Ever had someone bump your elbow when you’re trying to drink a cup of hot coffee? What is styled Advanced Driver Assistance “technology” works on the same principle.
If you’re trying to drive – changing lanes, say – and fail to signal before you do, a vehicle equipped with the Advanced Driver Assistance “technology” styled Lane Keep Assist will attempt to prevent you from altering your course by attempting to force-steer you back into your prior course. This peremptory electronic obnoxiousness forces you to exert sufficient contrary force to return to the course you’d intended. It can be unsettling when this happens and even dangerous, if the herky-jerky ends up unsettling the vehicle.
On a narrow road, an over-correction to counter the computer’s unwanted correction might cause an outside wheel to drop off the road and onto the shoulder. In the hands of someone without a lot of hand strength and unready for the sudden input of “assistance,” the pulling to the left or right could result in counter-pulling right in front of the path of another car.
Or into a tree.
But why not just signal your intended course, say the defenders of all this “assistance”? Doing so will cancel the “assistance,” they argue.
And it will. But it is stupid – mindless – to signal when there is no one around to see it. Do you reflexively do things just because?
Or because there is a reason to do them?
It is an important distinction.
When there are other cars in your orbit, it is reasonable to use your turn signals. You can see them – and want them to see you. Or rather, see your intentions. This involves an exercise of that dread thing, judgment. The thing which follows upon the assimilation of pertinent information, weighed and considered. It is the very last thing desired by those who developed “assistance” technology.
What they desire – what the system we’re saddled under demands – is the negation of judgment. Instead, mindless, passive and reflexive rote performance of the required ritual.
Whether the signaling or the “masking.” And not just that.
Using traffic signals every single time one turns left or right – irrespective of the presence or absence of traffic – is merely one of many examples but a useful one in that it conveys the underlying essence of the demand being made. Here is a rule. It must be obeyed, regardless of circumstances, without thought.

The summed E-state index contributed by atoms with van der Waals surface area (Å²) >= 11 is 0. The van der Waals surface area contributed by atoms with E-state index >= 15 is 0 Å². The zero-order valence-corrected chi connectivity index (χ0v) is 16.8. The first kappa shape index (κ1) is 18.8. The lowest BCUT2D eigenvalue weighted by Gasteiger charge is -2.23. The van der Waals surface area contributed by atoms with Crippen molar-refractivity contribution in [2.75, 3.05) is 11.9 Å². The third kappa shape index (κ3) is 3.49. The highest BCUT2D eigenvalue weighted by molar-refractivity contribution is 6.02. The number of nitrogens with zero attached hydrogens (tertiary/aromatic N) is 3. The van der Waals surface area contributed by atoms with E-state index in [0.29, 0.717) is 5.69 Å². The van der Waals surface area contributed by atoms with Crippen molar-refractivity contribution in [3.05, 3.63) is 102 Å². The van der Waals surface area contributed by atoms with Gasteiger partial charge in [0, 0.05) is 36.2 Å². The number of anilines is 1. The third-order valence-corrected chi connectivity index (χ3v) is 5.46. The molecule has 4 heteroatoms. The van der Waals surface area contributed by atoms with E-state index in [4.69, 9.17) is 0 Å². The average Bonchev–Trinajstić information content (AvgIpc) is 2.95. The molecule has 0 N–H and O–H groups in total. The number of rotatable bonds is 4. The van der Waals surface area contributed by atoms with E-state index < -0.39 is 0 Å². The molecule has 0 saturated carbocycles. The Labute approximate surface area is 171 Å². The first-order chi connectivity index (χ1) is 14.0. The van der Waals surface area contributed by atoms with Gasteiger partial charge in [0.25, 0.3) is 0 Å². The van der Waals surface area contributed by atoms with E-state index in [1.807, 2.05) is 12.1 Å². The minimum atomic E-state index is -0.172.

What is the purpose of this if it is not to condition people to the condition of livestock? Cattle are not expected – not permitted – to decide whether it’s a good idea for them to follow the cow ahead of them down the chute. They are expected to follow – and those that hesitate are . . . assisted.
The techniques used to condition us are more subtle. Instead of the prod, we get the light – and the buzzer. The wheel that steers itself in the direction opposite the one we intended. The engine that turns itself off at every red light or whenever the car comes to a stop. Yes, there are (usually) ways to turn it all off. But it is usually the case that all these iterations of “assistance” turn themselves back on after the car is shut down. When you return and start the car back up, these systems often have to be turned off, again.
It wears you out – and eventually, maybe you give in and leave them on.
This takes care of most people. The rest will be taken care of when it is no longer possible to turn it all off. As is already the case with regard to prior forms of “assistance” technology that weren’t called that when they first appeared because when they did – some 30 years ago – most people were not yet so browbeaten and cuck’d by their government-corporate overlords as to put up with so cloying and offensive a term.
Cripples require “assistance.”
So they called them by more straightforward names, such as anti-lock brakes and traction/stability control. At first, these were optional and only a few cars offered them. Time passed and every car came standard with them. And – at some point – the off switch was no longer included. They are on all the time, whether you want to be “assisted” or not.
So it will be with what is now openly styles “assistance” technology, inflicted on a populace so degraded it no longer takes offense at being told, right to their faces, that they are in need of “assistance.”
Soon enough, inevitably enough, they will be “assisted” out of the driver’s seat altogether. Perhaps they will be allowed to sit there – as a passenger – gawping with vapid enthusiasm at the Holo-ride displays meant to keep their minds off the condition they’ve been reduced to by all of this “assistance.”
Running off the road – and into a tree – will then be a kind of mercy killing.
. . .
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